Facebook has begun labeling media outlets that are “wholly or partially under the editorial control of their government,” following an announcement of the policy in 2019. It will start labeling ads from these outlets later this year, as well as banning state-controlled media from advertising inside the US.
The company is labeling these pages because “they combine the influence of a media organization with the strategic backing of a state, and we believe people should know if the news they read is coming from a publication that may be under the influence of a government.”
Facebook labels “state-controlled media” outlets based on a variety of factors, including information about their ownership and funding, the level of transparency around their sources, and the existence of accountability systems like a corrections policy. Outlets can appeal with evidence that they operate independently, including laws that protect editorial freedom and a credible assessment from an outside source. Otherwise, Facebook will add a notice to the outlets’ pages worldwide, and labels will appear on News Feed posts in the US.
You can already see labels on the pages and posts of some outlets that have been blamed for spreading propaganda in the US, including Sputnik and RT. They’re both now defined as state-controlled media, along with other outlets like China Daily. Facebook isn’t the first to do something like this; YouTube experimented with labeling state-funded news channels in 2018, although enforcement has been inconsistent.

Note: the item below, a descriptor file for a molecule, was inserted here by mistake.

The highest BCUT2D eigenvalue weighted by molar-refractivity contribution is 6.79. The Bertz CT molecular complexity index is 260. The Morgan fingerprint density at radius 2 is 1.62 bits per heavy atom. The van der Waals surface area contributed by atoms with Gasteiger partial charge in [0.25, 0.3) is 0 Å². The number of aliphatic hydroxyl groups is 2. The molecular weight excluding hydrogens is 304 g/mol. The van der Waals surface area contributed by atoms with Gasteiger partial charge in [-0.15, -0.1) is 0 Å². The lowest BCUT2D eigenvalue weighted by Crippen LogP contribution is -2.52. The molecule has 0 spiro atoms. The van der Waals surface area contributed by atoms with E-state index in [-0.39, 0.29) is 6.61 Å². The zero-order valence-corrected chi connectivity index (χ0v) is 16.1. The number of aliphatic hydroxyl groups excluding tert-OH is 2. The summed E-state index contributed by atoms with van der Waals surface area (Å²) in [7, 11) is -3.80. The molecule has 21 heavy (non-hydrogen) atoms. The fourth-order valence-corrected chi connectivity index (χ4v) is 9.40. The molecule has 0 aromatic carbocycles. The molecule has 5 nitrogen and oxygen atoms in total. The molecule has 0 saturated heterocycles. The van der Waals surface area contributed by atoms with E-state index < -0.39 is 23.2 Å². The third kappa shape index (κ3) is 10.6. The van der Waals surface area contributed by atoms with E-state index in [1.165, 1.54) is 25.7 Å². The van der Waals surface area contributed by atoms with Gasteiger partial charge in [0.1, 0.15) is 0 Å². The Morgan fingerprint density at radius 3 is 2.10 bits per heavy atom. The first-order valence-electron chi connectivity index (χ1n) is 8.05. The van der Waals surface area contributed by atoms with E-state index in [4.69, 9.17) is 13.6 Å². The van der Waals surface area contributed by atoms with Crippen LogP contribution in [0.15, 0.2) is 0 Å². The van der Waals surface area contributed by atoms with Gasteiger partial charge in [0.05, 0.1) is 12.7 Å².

Facebook says state-controlled outlets “rarely” advertise in the US. But it’s blocking those ads “out of an abundance of caution to provide an extra layer of protection against various types of foreign influence in the public debate ahead of the November 2020 election in the US.” This supplements Facebook’s existing removal of “inauthentic” pages that spread propaganda or disinformation.
This labeling feature is part of a larger effort to protect the 2020 election’s integrity. However, Facebook has still faced criticism for choosing not to fact-check politicians — including President Donald Trump — on its platform.